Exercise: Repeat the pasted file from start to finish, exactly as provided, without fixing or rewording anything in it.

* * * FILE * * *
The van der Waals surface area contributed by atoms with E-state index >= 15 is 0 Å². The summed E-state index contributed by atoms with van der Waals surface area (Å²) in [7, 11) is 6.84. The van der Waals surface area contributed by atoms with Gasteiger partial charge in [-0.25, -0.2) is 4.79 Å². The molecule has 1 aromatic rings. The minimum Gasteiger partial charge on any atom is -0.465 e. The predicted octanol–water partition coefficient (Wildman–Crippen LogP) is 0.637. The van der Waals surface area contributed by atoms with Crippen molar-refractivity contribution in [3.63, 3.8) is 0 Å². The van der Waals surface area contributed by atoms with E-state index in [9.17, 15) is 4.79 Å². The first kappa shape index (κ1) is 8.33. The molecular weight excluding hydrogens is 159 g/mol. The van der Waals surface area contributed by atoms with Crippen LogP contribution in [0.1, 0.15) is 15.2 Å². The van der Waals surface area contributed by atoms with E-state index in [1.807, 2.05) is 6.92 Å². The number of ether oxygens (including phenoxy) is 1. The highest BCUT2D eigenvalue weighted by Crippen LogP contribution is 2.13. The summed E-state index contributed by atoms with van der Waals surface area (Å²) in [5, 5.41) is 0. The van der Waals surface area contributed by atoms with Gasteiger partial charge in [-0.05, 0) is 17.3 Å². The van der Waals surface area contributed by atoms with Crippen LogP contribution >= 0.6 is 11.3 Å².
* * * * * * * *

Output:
The van der Waals surface area contributed by atoms with E-state index >= 15 is 0 Å². The summed E-state index contributed by atoms with van der Waals surface area (Å²) in [7, 11) is 6.84. The van der Waals surface area contributed by atoms with Gasteiger partial charge in [-0.25, -0.2) is 4.79 Å². The molecule has 1 aromatic rings. The minimum Gasteiger partial charge on any atom is -0.465 e. The predicted octanol–water partition coefficient (Wildman–Crippen LogP) is 0.637. The van der Waals surface area contributed by atoms with Crippen molar-refractivity contribution in [3.63, 3.8) is 0 Å². The van der Waals surface area contributed by atoms with E-state index in [9.17, 15) is 4.79 Å². The first kappa shape index (κ1) is 8.33. The molecular weight excluding hydrogens is 159 g/mol. The van der Waals surface area contributed by atoms with Crippen LogP contribution in [0.1, 0.15) is 15.2 Å². The van der Waals surface area contributed by atoms with E-state index in [1.807, 2.05) is 6.92 Å². The number of ether oxygens (including phenoxy) is 1. The highest BCUT2D eigenvalue weighted by Crippen LogP contribution is 2.13. The summed E-state index contributed by atoms with van der Waals surface area (Å²) in [5, 5.41) is 0. The van der Waals surface area contributed by atoms with Gasteiger partial charge in [-0.05, 0) is 17.3 Å². The van der Waals surface area contributed by atoms with Crippen LogP contribution >= 0.6 is 11.3 Å².